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The Occupy Wall Street Index: Black Friday Booms While Student Loan Activism Looms


Occupy Black Friday was a resounding flop, but the movement makes progress on student-loan debt.

The Occupy Wall Street movement experienced a setback this weekend as its latest effort, Occupy Black Friday, was a resounding flop.

Occupy Black Friday encouraged consumers to boycott retailers like Occupy Wall Street Index member Wal-Mart (WMT) (see The Occupy Wall Street Index: 9 Companies the 99% Loves to Hate), and the wannabe-elitist teen retailer Abercrombie & Fitch (ANF) (see: Give Me Your Privileged, Your Elite, Your Huddled Ivy Leaguers Yearning to Look Rich) with the goal of hitting corporate America where it really hurts -- the bottom line.

My family, which spent the Thanksgiving holiday in Las Vegas, heeded the call. We weren't about to battle crowds and wait on huge lines just to hand our money over to some lousy fat-cat CEO.

Instead, we did something far more constructive with our hard-earned bucks on Black Friday -- we hit up The Gun Store and poured hundreds of rounds into paper targets of terrorists and other assorted bad guys. After that little adventure, we drove right past Index member McDonald's (MCD) to head to the equally affordable but vastly superior In-N-Out Burger -- something the 99% might appreciate.

But the numbers say it all: Comscore said that online Black Friday sales rose 26% to $816 million, while Shoppertrak put in-store sales at $11.4 billion, up 7%.

The numbers are largely the result of heavy promotional activity (see: What Does Black Friday's Creep on Thanksgiving Say About American Retail?) rather than economic strength, which may explain why the Retail HOLDRS (RTH) ETF is actually underperforming the broader markets today.

However, while Occupy Black Friday was a total failure, another far more interesting phase of financial activism is blooming.

Just recently, the Occupy Student Debt campaign was launched with a goal of getting 1 million students to pledge to not make student loan payments -- something that might tick off our index' student-loan representative SLM Corp. (SLM), which you may know as Sallie Mae.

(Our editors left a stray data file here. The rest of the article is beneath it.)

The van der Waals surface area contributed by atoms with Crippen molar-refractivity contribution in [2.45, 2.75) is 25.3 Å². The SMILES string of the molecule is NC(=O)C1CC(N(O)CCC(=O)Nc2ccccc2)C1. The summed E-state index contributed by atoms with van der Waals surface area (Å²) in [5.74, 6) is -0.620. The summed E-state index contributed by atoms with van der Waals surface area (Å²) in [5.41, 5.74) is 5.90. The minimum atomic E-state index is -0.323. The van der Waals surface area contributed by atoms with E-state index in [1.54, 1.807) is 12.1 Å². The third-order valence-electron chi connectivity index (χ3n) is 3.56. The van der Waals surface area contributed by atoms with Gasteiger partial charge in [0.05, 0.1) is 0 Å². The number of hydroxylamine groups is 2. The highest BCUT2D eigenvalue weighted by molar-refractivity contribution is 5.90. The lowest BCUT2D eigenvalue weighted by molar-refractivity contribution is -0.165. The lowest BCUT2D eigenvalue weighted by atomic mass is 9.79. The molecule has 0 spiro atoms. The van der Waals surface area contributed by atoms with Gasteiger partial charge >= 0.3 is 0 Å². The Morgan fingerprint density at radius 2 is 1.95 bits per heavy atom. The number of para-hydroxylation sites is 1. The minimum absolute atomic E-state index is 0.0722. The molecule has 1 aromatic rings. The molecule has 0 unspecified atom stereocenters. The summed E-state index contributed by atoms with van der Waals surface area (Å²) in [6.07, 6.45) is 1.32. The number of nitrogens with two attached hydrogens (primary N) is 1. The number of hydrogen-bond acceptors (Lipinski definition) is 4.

On the Occupy Student Debt Tumblr blog, students and grads are publicly lamenting just how tough it is to get their loans paid off -- even when those pesky monthly payments are up-to-date:

(Click to enlarge)

Now, it's important to note that student-loan debt is one area in which Occupy Wall Street has already been succeeding. President Obama recently announced of a plan to cap student loan payments at 10% of discretionary income beginning in 2012 (see: Occupy Wall Street: The Party's Over) rather than 2014 as previously planned, along with other benefits and concessions. So it's obvious that Washington has been paying attention to this issue.

The youth vote was an important swing factor in Obama's victories in the 2008 Democratic primaries and Presidential election. Here in 2011, students and college grads are short on hope and long on frustration, so making real progress on student loans is a surefire way to buy some loyalty for 2012.

In other Occupy Wall Street Index news, the 99% should be excited by the prospect of lower pay on Wall Street. The executing recruiting firm Options Group said that bonuses could fall 35-40% this year as trading revenue at leading firms like index member Goldman Sachs (GS) continues to weaken.

We're also seeing social-media powerhouse Twitter continue to monetize Occupy Wall Street (see: How Twitter Makes Money From Occupy Wall Street), with the New York Times (NYT) promoting digital subscriptions via the #OWS hashtag:

(Click to enlarge)

And finally, here's the performance of the Occupy Wall Street Index vs. the S&P 500 as of Friday's close:

(Click to enlarge)

Still not much excitement. The Occupy Wall Street Index is slightly underperforming, though that could turn around quickly should the rebound in financial stocks continue.

Stay tuned for more updates!

Twitter: @MichaelComeau

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